‘At the conclusion of my search I walked across to where I had left my camera focussed upon the chancel. From the satchel that I had put beneath the tripod I took out a dark-slide and inserted it in the camera, drawing the shutter. After that I uncapped the lens, pulled out my flashlight apparatus, and pressed the trigger. There was an intense, brilliant flash, that made the whole of the interior of the Chapel jump into sight, and disappear as quickly. Then, in the light from my lantern, I inserted the shutter into the slide, and reversed the slide, so as to have a fresh plate ready to expose at any time.

‘After I had done this I shut off my lantern and sat down in one of the pews near to my camera. I cannot say what I expected to happen, but I had an extraordinary feeling, almost a conviction, that something peculiar or horrible would soon occur. It was, you know, as if I knew.

‘An hour passed, of absolute silence. The time I knew by the far-off, faint chime of a dock that had been erected over the stables. I was beastly cold, for the whole place is without any kind of heating pipes or furnace, as I had noticed during my search, so that the temperature was sufficiently uncomfortable to suit my frame of mind. I felt like a kind of human periwinkle encased in boiler-plate and frozen with cold and funk. And, you know, somehow the dark about me seemed to press coldly against my face. I cannot say whether any of you have ever had the feeling, but if you have, you will know just how disgustingly un-nerving it is. And then, all at once, I had a horrible sense that something was moving in the place. It was not that I could hear anything but I had a kind of intuitive knowledge that something had stirred in the darkness. Can you imagine how I felt?

‘Suddenly my courage went. I put up my mailed arms over my face. I wanted to protect it. I had got a sudden sickening feeling that something was hovering over me in the dark. Talk about fright! I could have shouted. if I had not been afraid of the noise. . . . And then, abruptly, I heard something. Away up the aisle, there sounded a dull clang of metal, as it might be the tread of a mailed heel upon the stone of the aisle. I sat immovable. I was fighting with all my strength to get back my courage. I could not take my arms down from over my face, but I knew that I was getting hold of the gritty part of me again. And suddenly I made a mighty effort and lowered my arms. I held my face up in the darkness. And, I tell you, I respect myself for the act, because I thought truly at that moment that I was going to die. But I think, just then, by the slow revulsion of feeling which had assisted my effort, I was less sick, in that instant, at the thought of having to die, than at the knowledge of the utter weak cowardice that had so unexpectedly shaken me all to bits, for a time.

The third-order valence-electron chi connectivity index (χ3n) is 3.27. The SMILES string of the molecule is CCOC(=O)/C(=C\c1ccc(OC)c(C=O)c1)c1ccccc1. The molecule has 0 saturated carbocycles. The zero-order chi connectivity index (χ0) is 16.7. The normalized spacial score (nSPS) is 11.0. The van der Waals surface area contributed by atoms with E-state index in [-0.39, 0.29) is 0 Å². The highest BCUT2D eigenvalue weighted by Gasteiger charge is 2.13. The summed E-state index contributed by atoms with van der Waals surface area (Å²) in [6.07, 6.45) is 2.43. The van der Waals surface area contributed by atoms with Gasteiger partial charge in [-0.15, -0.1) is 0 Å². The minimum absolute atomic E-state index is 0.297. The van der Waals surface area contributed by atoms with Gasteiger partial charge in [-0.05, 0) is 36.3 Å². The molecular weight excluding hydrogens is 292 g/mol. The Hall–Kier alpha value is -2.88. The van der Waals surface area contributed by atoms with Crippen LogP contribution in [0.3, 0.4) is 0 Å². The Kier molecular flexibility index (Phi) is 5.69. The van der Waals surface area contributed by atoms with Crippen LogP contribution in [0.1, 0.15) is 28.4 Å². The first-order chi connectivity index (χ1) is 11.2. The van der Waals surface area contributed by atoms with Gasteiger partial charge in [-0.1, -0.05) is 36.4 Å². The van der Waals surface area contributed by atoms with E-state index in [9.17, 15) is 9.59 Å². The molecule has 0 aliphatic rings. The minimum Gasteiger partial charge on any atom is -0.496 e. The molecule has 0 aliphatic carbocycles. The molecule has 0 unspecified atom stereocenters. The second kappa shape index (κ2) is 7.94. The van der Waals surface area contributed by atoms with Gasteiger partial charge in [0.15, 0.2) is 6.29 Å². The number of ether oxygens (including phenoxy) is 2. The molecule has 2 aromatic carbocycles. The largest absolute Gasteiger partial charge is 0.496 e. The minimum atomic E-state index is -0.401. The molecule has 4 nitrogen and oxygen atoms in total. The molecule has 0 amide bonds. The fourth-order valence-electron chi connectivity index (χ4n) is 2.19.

‘Do I make myself clear? You understand, I feel sure, that the sense of respect, which I spoke of, is not really unhealthy egotism; because, you see, I am not blind to the state of mind which helped me. I mean that if I had uncovered my face by a sheer effort of will, unhelped by any revulsion of feeling, I should have done a thing much more worthy of mention. But, even as it was, there were elements in the act, worthy of respect. You follow me, don’t you?

‘And, you know, nothing touched me, after all! So that, in a little while, I had got back a bit to my normal, and felt steady enough to go through with the business without any more funking.